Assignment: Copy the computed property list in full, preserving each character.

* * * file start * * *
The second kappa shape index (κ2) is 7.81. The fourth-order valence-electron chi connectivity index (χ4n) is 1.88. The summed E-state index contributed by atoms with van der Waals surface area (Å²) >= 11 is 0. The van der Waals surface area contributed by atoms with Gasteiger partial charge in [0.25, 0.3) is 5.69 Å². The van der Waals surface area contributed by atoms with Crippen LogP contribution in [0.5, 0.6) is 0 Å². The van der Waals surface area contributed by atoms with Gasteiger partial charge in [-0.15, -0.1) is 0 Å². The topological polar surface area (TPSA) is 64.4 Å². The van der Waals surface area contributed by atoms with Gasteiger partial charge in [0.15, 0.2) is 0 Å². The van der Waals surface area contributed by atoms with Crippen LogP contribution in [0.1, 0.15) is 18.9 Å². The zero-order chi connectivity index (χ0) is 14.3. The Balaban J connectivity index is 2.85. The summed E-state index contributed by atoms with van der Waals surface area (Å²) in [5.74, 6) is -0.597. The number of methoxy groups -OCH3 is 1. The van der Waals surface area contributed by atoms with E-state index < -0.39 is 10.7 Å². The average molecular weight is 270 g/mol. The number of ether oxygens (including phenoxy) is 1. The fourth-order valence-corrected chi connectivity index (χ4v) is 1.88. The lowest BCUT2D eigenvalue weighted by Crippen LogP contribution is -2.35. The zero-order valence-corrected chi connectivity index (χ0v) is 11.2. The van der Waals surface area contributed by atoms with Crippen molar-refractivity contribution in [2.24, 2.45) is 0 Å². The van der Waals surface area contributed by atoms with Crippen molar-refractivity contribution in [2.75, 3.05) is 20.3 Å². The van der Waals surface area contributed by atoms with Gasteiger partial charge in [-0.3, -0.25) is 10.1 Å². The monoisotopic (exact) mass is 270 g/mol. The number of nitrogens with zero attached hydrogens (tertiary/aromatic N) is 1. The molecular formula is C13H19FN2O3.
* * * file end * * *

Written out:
The second kappa shape index (κ2) is 7.81. The fourth-order valence-electron chi connectivity index (χ4n) is 1.88. The summed E-state index contributed by atoms with van der Waals surface area (Å²) >= 11 is 0. The van der Waals surface area contributed by atoms with Gasteiger partial charge in [0.25, 0.3) is 5.69 Å². The van der Waals surface area contributed by atoms with Crippen LogP contribution in [0.5, 0.6) is 0 Å². The van der Waals surface area contributed by atoms with Gasteiger partial charge in [-0.15, -0.1) is 0 Å². The topological polar surface area (TPSA) is 64.4 Å². The van der Waals surface area contributed by atoms with Gasteiger partial charge in [0.15, 0.2) is 0 Å². The van der Waals surface area contributed by atoms with Crippen LogP contribution in [0.1, 0.15) is 18.9 Å². The zero-order chi connectivity index (χ0) is 14.3. The Balaban J connectivity index is 2.85. The summed E-state index contributed by atoms with van der Waals surface area (Å²) in [5.74, 6) is -0.597. The number of methoxy groups -OCH3 is 1. The van der Waals surface area contributed by atoms with E-state index < -0.39 is 10.7 Å². The average molecular weight is 270 g/mol. The number of ether oxygens (including phenoxy) is 1. The fourth-order valence-corrected chi connectivity index (χ4v) is 1.88. The lowest BCUT2D eigenvalue weighted by Crippen LogP contribution is -2.35. The zero-order valence-corrected chi connectivity index (χ0v) is 11.2. The van der Waals surface area contributed by atoms with Crippen molar-refractivity contribution in [2.24, 2.45) is 0 Å². The van der Waals surface area contributed by atoms with Crippen molar-refractivity contribution in [2.75, 3.05) is 20.3 Å². The van der Waals surface area contributed by atoms with Gasteiger partial charge in [-0.3, -0.25) is 10.1 Å². The monoisotopic (exact) mass is 270 g/mol. The number of nitrogens with zero attached hydrogens (tertiary/aromatic N) is 1. The molecular formula is C13H19FN2O3.